Tag Archives: Sam Rowena jewellery artist blog

Glastonbury Tor

Some info about my special place…

Glastonbury Tor is known as one of the most spiritual sites in the country, an ancient sacred place, magical and bewitching, surrounded by healing energies, myths and legends. Join me on my journey of discovery.

The name Glastonbury Tor
from Wikipedia:
The origin of the name “Glastonbury” is unclear, but when the settlement was first recorded in the late 7th and early 8th centuries it was called Glestingaburg.  ‘Glestinga’ may derive from an Old English word or Celtic personal name, for a person or kindred group named ‘Glast’. ‘bury’ is Anglo-Saxon in origin and could refer to a ‘burh’, a fortified place or more likely, a monastic enclosure. ‘Tor’ is an English word referring to a high rock or a hill, deriving from the Old English ‘torr’. The Celtic name of the Tor was Ynys Wydryn, or sometimes Ynys Gutrin, meaning ‘Isle of Glass’.

“Somerset is Gwlad yr Haf in Welsh and Gwlas an Hav in Cornish, which mean ‘Country of the Summer’. “

Perhaps known as a summer country due to the Somerset Levels flooding annually.

The Somerset and Glastonbury landscape has changed dramatically over the centuries. Its been affected by the changing sea levels, as well as the man-made changes of the Romans, Anglo-Saxons and others trying to reclaim land from the sea.

special light and atmosphere
special light and atmosphere

Ancient civilizations at Glastonbury
There is evidence of ancient people visiting Glastonbury for over 10,000 years. (Upper Palaeolithic, Mesolithic and Neolithic periods) Flint tools and a green stone axehead were discovered buried at the top of the Tor.

After the ice age, the sea levels rise and the sea would have been closer to Glastonbury. Around 4500 BC the sea levels sink and the area of the Somerset levels would be a salt marsh, peat and fen bogland. Around 1200 BC the climate becomes wetter and the Somerset Levels increasingly flood.

A route that’s been discovered, a raised trackway through the marshland, known as the ‘Sweet Track’, was built around 3800BC and is believed to be the earliest constructed roadway.

Glastonbury Lake Village
recreation of Glastonbury Lake village on display at the tribunal

An early Iron Age Glastonbury Lake Village was discovered in 1892 and many of the finds and information about it are on display at the Glastonbury Lake Village Museum at the Glastonbury Tribunal (a 15th Century stone townhouse / Merchants House with an early Tudor façade) in Glastonbury. The Glastonbury and Street tourist info centre is on the ground floor.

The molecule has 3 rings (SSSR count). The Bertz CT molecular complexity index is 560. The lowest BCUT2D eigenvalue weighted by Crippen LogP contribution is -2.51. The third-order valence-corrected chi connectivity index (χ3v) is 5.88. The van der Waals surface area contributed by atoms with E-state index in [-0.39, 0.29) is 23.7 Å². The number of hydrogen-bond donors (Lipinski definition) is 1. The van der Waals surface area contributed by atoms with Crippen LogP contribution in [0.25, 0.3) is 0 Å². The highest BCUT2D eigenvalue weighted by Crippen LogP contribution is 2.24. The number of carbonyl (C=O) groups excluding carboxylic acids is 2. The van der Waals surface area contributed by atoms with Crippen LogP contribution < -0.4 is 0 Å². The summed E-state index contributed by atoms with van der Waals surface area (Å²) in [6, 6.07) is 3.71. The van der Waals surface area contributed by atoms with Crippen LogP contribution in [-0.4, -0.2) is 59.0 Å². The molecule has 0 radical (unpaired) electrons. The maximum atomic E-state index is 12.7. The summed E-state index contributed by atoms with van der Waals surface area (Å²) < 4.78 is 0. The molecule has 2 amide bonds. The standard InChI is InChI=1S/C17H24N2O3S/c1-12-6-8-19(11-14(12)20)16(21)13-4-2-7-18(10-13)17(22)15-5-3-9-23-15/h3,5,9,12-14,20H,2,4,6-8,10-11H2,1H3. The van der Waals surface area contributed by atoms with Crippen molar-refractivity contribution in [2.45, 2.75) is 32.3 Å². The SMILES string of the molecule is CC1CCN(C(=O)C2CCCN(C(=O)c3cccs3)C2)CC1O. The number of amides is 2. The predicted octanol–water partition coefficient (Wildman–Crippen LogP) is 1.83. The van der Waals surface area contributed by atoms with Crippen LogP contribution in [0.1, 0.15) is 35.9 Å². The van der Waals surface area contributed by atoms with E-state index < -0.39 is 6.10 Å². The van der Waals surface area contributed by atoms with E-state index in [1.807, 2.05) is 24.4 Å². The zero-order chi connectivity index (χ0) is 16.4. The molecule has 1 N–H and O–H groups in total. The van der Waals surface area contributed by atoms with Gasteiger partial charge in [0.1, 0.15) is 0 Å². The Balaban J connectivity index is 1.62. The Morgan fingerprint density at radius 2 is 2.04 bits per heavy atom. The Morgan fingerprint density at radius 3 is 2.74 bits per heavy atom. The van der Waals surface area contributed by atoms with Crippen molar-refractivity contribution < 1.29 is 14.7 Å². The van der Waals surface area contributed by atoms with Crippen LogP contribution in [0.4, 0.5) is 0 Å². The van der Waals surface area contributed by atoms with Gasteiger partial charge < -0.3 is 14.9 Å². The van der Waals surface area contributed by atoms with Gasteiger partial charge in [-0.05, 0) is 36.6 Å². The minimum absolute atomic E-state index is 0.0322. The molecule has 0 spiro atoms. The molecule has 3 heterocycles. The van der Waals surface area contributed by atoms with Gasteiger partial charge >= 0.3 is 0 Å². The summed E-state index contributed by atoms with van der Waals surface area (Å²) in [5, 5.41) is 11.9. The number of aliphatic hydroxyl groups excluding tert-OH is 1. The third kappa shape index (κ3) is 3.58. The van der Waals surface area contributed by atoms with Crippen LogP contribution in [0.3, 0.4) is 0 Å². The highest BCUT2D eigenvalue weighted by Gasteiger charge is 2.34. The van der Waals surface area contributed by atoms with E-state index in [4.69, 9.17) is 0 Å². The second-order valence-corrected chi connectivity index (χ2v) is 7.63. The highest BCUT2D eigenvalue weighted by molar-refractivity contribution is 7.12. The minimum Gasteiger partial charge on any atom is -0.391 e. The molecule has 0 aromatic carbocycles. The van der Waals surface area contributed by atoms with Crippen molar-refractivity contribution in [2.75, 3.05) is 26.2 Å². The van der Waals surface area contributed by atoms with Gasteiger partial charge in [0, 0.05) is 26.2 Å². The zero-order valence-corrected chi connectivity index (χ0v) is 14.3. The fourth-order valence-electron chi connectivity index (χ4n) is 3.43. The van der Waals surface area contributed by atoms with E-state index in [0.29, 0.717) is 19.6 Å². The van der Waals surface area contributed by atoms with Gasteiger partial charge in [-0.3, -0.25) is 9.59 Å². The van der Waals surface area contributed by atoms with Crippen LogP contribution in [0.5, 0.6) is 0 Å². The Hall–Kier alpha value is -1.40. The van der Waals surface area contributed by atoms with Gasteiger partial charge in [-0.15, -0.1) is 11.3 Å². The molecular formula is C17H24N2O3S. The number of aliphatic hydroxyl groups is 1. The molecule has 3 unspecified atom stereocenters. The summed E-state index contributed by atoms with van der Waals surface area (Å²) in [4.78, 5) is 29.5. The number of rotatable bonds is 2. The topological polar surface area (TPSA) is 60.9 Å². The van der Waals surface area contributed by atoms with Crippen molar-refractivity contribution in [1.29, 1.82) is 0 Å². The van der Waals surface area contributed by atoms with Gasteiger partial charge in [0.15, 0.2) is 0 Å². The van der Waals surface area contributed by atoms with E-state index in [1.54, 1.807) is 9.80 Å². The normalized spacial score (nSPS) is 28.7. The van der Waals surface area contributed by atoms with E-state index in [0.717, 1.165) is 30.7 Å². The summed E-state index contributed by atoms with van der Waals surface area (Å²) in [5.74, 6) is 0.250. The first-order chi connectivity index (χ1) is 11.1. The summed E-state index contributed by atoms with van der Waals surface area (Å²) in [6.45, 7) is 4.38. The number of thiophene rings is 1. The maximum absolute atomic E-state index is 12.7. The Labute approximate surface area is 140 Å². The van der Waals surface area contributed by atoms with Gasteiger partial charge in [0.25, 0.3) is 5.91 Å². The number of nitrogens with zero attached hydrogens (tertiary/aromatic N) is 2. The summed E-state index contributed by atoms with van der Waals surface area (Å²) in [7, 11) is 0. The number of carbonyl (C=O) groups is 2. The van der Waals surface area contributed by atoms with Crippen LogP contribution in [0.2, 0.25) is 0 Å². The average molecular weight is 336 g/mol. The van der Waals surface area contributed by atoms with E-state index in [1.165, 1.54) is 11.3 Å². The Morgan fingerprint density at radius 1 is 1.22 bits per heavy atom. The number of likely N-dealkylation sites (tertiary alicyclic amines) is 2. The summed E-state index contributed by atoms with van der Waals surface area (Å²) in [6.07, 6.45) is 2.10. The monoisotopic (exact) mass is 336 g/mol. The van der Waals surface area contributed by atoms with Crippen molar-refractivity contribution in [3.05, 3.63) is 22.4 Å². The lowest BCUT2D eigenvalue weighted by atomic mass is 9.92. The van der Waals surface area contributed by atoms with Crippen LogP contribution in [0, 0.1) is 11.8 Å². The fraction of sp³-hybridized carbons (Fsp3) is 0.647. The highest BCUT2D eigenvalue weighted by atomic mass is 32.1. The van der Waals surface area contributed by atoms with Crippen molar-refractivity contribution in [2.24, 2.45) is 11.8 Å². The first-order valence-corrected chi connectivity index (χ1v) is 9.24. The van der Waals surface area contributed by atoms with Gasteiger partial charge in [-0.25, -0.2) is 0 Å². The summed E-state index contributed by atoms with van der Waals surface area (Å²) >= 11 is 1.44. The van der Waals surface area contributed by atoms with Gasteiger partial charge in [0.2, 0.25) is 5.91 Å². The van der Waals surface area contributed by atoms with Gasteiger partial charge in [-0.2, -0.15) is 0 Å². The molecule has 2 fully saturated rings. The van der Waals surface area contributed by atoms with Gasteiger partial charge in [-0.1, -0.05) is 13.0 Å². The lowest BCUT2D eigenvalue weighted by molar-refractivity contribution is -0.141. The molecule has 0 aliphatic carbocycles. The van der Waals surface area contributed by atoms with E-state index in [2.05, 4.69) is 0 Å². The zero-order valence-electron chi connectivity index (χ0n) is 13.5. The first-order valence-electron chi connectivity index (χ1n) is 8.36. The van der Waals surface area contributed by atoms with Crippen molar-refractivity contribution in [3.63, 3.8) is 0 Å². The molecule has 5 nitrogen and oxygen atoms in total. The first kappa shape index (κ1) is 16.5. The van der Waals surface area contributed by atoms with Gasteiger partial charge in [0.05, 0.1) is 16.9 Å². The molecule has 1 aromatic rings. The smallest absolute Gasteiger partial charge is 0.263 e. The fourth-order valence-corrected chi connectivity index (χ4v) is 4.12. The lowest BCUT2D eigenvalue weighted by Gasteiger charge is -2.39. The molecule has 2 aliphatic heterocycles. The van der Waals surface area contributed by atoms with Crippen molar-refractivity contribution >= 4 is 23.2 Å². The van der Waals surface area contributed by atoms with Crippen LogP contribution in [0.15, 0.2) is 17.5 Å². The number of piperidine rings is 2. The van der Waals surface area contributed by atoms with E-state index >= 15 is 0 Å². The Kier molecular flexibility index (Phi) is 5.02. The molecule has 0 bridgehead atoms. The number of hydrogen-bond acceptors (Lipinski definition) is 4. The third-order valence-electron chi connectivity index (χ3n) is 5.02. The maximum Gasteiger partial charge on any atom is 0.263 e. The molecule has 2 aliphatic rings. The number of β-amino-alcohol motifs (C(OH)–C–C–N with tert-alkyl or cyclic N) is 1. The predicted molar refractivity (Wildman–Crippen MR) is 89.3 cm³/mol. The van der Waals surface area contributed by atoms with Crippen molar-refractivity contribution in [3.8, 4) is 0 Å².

Glastonbury museum
at the rear of the Tribunal

This village created on a man-made island in the marshes dates to around 250 BC and was occupied until around 50AD when the water levels begin to rise again.

Glastonbury Lake village hut
a model of a village hut on display at the tribunal

Discovered among the excavations are 5 amber and 27 glass beads, bronze, wooden items and pottery.

more info:

Mystical and magic Glastonbury Tor
Glastonbury Tor would have been a mystical place rising out of the surrounding seawater marshes and lakes and this is where its links to the legendary mythical Avalon come from. In Celtic folklore Avalon was a high hill surround by water, its believed to be the isle of enchantment, a place between the living and the dead.

dusk view of st michaels tower

There are many other well-known myths and legends surrounding Glastonbury, including:

  • King Arthur and his Queen Guinevere’s burial in the grounds of Glastonbury Abbey.
  • The first wattle and daub church being built on the site of Glastonbury Cathedral in the first century by Joseph of Arimathea. On a later visit, his staff on being thrust into the ground grew into the sacred Glastonbury thorn bush and he brought with him the holy grail – the chalice cup – with him to Glastonbury and buried it below the Tor, whereupon healing spring water began to flow at the Chalice Well.
  • The terracing around Glastonbury Tor is a maze or labyrinth pattern that was used as a symbolic pilgrimage route up to the top of the Tor.
  • It’s a place associated with the Goddess Birgit.

A spiritual place
For thousands of years, Glastonbury Tor has been a religious place of worship. Although much of the archaeological evidence would have been destroyed when the top of the Tor was levelled in the 10th or 11th Century to build a larger church, some items have been discovered on the Tor.

  • the buried Neolithic flint tools found there are believed to be votive offerings
  • two skeletons excavated in the 1960s displayed a burial ritual typical of the Romano-British period and might indicate there had been a temple on the Tor
  • 6th Century pottery
  • part of a 10th/11th Century ‘sun/solar cross’
Inside St Michaels Tower
Inside St Michaels Tower